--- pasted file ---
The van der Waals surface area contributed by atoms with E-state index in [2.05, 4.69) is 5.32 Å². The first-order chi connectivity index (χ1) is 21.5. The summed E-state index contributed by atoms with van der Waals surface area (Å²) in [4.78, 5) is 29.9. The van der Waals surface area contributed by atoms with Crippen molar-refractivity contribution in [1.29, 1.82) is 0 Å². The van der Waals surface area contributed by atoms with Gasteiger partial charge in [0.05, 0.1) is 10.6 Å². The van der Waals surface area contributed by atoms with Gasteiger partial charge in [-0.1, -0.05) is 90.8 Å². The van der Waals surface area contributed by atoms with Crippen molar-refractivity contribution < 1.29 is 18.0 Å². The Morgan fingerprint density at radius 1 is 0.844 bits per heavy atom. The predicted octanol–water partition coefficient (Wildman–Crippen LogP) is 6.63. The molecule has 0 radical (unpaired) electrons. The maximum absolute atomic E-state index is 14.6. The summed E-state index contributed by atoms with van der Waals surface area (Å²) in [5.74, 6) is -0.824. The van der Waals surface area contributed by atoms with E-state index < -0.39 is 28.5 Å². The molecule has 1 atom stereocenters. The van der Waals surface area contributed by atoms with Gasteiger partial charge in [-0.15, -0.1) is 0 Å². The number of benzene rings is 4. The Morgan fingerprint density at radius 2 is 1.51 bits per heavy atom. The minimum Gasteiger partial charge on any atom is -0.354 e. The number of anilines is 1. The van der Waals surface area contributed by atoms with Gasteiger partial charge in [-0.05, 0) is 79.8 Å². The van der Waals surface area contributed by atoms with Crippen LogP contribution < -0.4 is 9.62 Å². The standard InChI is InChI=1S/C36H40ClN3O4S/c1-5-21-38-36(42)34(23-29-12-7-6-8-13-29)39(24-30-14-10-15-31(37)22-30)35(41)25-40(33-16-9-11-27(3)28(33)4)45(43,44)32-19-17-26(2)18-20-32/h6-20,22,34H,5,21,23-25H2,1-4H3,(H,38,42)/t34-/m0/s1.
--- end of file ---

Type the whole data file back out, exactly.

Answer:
The van der Waals surface area contributed by atoms with E-state index in [2.05, 4.69) is 5.32 Å². The first-order chi connectivity index (χ1) is 21.5. The summed E-state index contributed by atoms with van der Waals surface area (Å²) in [4.78, 5) is 29.9. The van der Waals surface area contributed by atoms with Crippen molar-refractivity contribution in [1.29, 1.82) is 0 Å². The van der Waals surface area contributed by atoms with Gasteiger partial charge in [0.05, 0.1) is 10.6 Å². The van der Waals surface area contributed by atoms with Gasteiger partial charge in [-0.1, -0.05) is 90.8 Å². The van der Waals surface area contributed by atoms with Crippen molar-refractivity contribution < 1.29 is 18.0 Å². The Morgan fingerprint density at radius 1 is 0.844 bits per heavy atom. The predicted octanol–water partition coefficient (Wildman–Crippen LogP) is 6.63. The molecule has 0 radical (unpaired) electrons. The maximum absolute atomic E-state index is 14.6. The summed E-state index contributed by atoms with van der Waals surface area (Å²) in [5.74, 6) is -0.824. The van der Waals surface area contributed by atoms with E-state index < -0.39 is 28.5 Å². The molecule has 1 atom stereocenters. The van der Waals surface area contributed by atoms with Gasteiger partial charge in [-0.15, -0.1) is 0 Å². The number of benzene rings is 4. The Morgan fingerprint density at radius 2 is 1.51 bits per heavy atom. The minimum Gasteiger partial charge on any atom is -0.354 e. The number of anilines is 1. The van der Waals surface area contributed by atoms with Gasteiger partial charge in [-0.05, 0) is 79.8 Å². The van der Waals surface area contributed by atoms with Crippen LogP contribution < -0.4 is 9.62 Å². The standard InChI is InChI=1S/C36H40ClN3O4S/c1-5-21-38-36(42)34(23-29-12-7-6-8-13-29)39(24-30-14-10-15-31(37)22-30)35(41)25-40(33-16-9-11-27(3)28(33)4)45(43,44)32-19-17-26(2)18-20-32/h6-20,22,34H,5,21,23-25H2,1-4H3,(H,38,42)/t34-/m0/s1.